The aftermath of Hurricane Sandy is a multidimensional study in contrasts and similarities.
The battered seaside estates of the obscenely wealthy and the flooded inner city housing projects of the neglected poor vie for our split screen attention.
Polished Mercedes Benzes and battered Ford pickups are equally vulnerable, it turns out, to falling trees and bricks and metal signs.
A Democratic Laurel and a Republican Hardy are equity actors in post-disaster consolation theatre. Even though Halloween was cancelled in New Jersey, Thanksgiving came early. They spoke their lines with barely a prompt, in what some critics are calling a blatant plagiarization of that disaster hit from yesteryear, "Heckuva Job Brownie."
Chris Christie: "And I cannot thank the President enough for his personal concern and compassion for our state and for the people of our state. And I heard it on the phone conversations with him, and I was able to witness it today personally."
Barack Obama: "At the top of my list, I have to say that Governor Christie throughout this process has been responsive; he has been aggressive in making sure that the state got out in front of this incredible storm. And I think the people of New Jersey recognize that he has put his heart and soul into making sure that the people of New Jersey bounce back even stronger than before. So I just want to thank him for his extraordinary leadership and partnership."
While the presidential wannabes of 2012 and 2016 respectively were careful to avoid Bush-like photo-ops of themselves peering at the New Jersey devastation from aboard their cushy helicopter, Mitt Romney was more ham-handed. His production company made the mistake of buying up all the diapers and infant formula and canned goods from a local Walmart SuperCenter to ship directly to the scene of the storm. If there is one thing the Red Cross always stresses during national disaster appeals, it's "Don't send STUFF. We don't have the time to sort and distribute it. Send MONEY."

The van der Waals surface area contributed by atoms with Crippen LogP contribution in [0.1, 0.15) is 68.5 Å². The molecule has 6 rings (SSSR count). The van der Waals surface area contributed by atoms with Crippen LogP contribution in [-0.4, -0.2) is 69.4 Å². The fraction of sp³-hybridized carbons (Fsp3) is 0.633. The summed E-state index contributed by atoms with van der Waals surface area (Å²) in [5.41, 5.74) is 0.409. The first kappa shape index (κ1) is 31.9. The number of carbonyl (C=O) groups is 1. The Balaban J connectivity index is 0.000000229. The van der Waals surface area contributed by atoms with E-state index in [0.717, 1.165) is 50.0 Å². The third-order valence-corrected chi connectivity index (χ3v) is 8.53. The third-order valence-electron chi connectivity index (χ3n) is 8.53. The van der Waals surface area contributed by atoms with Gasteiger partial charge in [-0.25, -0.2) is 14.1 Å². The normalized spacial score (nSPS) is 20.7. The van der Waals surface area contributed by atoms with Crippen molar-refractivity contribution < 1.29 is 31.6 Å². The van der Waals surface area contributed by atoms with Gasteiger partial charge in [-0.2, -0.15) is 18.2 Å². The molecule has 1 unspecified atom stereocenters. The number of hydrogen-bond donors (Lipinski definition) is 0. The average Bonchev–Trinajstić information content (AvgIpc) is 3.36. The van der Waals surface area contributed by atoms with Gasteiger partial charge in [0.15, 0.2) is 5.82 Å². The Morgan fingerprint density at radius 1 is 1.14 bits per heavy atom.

If there is one thing Mitt Romney stresses during a national campaign, it's "Don't send money. We don't have the time to give some of it to the national treasury and distribute it for the common good." In Romney World, you can't teach an old dog new tricks, especially if the dog is tied to the roof of your car. (Sorry, Gail Collins.)
For me, the iconic image of Frankenstorm is the partially collapsed crane dangling dangerously over Manhattan. It is attached, sort of, to what has become the symbol of obscene wealth in this country -- a residential luxury skyscraper with units so expensive that only billionaires can afford to live in them. It is a pinnacle of the plutocracy, a monolith of greed. The crane is like a perverse Sword of Damocles misdirected at those hapless victims far, far below. Should it fall, it will plummet to earth like a bunker-busting bomb, tearing open the concrete, exploding gas and water mains, sending projectiles of concrete and steel to slash and impale any of the hapless lesser people lingering below.
It is just what happens when the top one percent of the population owns more than 40% of all the wealth. When wealth is disproportionately distributed toward the extreme top, the whole structure becomes unstable. Just as the lethal crane clinging precariously to the luxury high-rise threatens to destroy both the structure and what lies beneath, economic inequality leads to inevitable collapse of the whole society.
Frankenstorm is just one more freak of nature, one more indication of what happens in a society where regulations are few, where capitalism is unfettered, where the rich get rescued, and the poor just drown.